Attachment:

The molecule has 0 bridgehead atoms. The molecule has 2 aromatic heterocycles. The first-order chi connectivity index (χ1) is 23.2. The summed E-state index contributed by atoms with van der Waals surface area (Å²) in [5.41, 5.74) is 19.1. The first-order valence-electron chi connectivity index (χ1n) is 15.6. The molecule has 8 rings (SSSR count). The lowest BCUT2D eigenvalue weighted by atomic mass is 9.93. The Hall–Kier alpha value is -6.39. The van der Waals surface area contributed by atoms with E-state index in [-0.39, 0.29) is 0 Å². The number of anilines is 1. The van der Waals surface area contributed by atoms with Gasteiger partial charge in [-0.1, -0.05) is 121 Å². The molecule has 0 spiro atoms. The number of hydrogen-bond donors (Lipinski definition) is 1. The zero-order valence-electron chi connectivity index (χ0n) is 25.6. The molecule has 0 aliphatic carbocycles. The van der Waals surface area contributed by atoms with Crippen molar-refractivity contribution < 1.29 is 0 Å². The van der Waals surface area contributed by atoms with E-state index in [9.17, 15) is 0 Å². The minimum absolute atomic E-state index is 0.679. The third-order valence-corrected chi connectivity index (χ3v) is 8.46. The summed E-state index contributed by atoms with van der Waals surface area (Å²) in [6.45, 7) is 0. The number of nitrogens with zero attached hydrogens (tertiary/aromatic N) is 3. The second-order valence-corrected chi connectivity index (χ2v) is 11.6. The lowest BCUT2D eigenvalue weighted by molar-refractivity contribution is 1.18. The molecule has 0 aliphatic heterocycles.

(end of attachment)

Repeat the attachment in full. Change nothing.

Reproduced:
The molecule has 0 bridgehead atoms. The molecule has 2 aromatic heterocycles. The first-order chi connectivity index (χ1) is 23.2. The summed E-state index contributed by atoms with van der Waals surface area (Å²) in [5.41, 5.74) is 19.1. The first-order valence-electron chi connectivity index (χ1n) is 15.6. The molecule has 8 rings (SSSR count). The lowest BCUT2D eigenvalue weighted by atomic mass is 9.93. The Hall–Kier alpha value is -6.39. The van der Waals surface area contributed by atoms with E-state index in [-0.39, 0.29) is 0 Å². The number of anilines is 1. The van der Waals surface area contributed by atoms with Gasteiger partial charge in [-0.1, -0.05) is 121 Å². The molecule has 0 spiro atoms. The number of hydrogen-bond donors (Lipinski definition) is 1. The zero-order valence-electron chi connectivity index (χ0n) is 25.6. The molecule has 0 aliphatic carbocycles. The van der Waals surface area contributed by atoms with Crippen molar-refractivity contribution < 1.29 is 0 Å². The van der Waals surface area contributed by atoms with E-state index in [9.17, 15) is 0 Å². The minimum absolute atomic E-state index is 0.679. The third-order valence-corrected chi connectivity index (χ3v) is 8.46. The summed E-state index contributed by atoms with van der Waals surface area (Å²) in [6.45, 7) is 0. The number of nitrogens with zero attached hydrogens (tertiary/aromatic N) is 3. The second-order valence-corrected chi connectivity index (χ2v) is 11.6. The lowest BCUT2D eigenvalue weighted by molar-refractivity contribution is 1.18. The molecule has 0 aliphatic heterocycles.